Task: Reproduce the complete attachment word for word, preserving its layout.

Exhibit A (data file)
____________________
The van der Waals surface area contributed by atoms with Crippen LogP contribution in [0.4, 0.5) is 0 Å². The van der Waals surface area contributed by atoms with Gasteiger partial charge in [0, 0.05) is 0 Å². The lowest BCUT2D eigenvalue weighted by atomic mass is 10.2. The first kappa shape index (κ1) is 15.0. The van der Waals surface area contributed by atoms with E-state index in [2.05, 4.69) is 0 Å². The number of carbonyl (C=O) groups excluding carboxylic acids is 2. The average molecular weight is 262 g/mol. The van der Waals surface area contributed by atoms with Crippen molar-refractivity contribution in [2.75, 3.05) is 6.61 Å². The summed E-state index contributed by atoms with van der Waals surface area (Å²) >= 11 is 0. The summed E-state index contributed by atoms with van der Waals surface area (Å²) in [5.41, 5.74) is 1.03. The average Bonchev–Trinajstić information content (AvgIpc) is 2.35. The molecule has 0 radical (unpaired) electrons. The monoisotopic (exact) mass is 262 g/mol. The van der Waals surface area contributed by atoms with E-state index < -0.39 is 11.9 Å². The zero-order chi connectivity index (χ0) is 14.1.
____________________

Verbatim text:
The van der Waals surface area contributed by atoms with Crippen LogP contribution in [0.4, 0.5) is 0 Å². The van der Waals surface area contributed by atoms with Gasteiger partial charge in [0, 0.05) is 0 Å². The lowest BCUT2D eigenvalue weighted by atomic mass is 10.2. The first kappa shape index (κ1) is 15.0. The van der Waals surface area contributed by atoms with E-state index in [2.05, 4.69) is 0 Å². The number of carbonyl (C=O) groups excluding carboxylic acids is 2. The average molecular weight is 262 g/mol. The van der Waals surface area contributed by atoms with Crippen molar-refractivity contribution in [2.75, 3.05) is 6.61 Å². The summed E-state index contributed by atoms with van der Waals surface area (Å²) >= 11 is 0. The summed E-state index contributed by atoms with van der Waals surface area (Å²) in [5.41, 5.74) is 1.03. The average Bonchev–Trinajstić information content (AvgIpc) is 2.35. The molecule has 0 radical (unpaired) electrons. The monoisotopic (exact) mass is 262 g/mol. The van der Waals surface area contributed by atoms with E-state index < -0.39 is 11.9 Å². The zero-order chi connectivity index (χ0) is 14.1.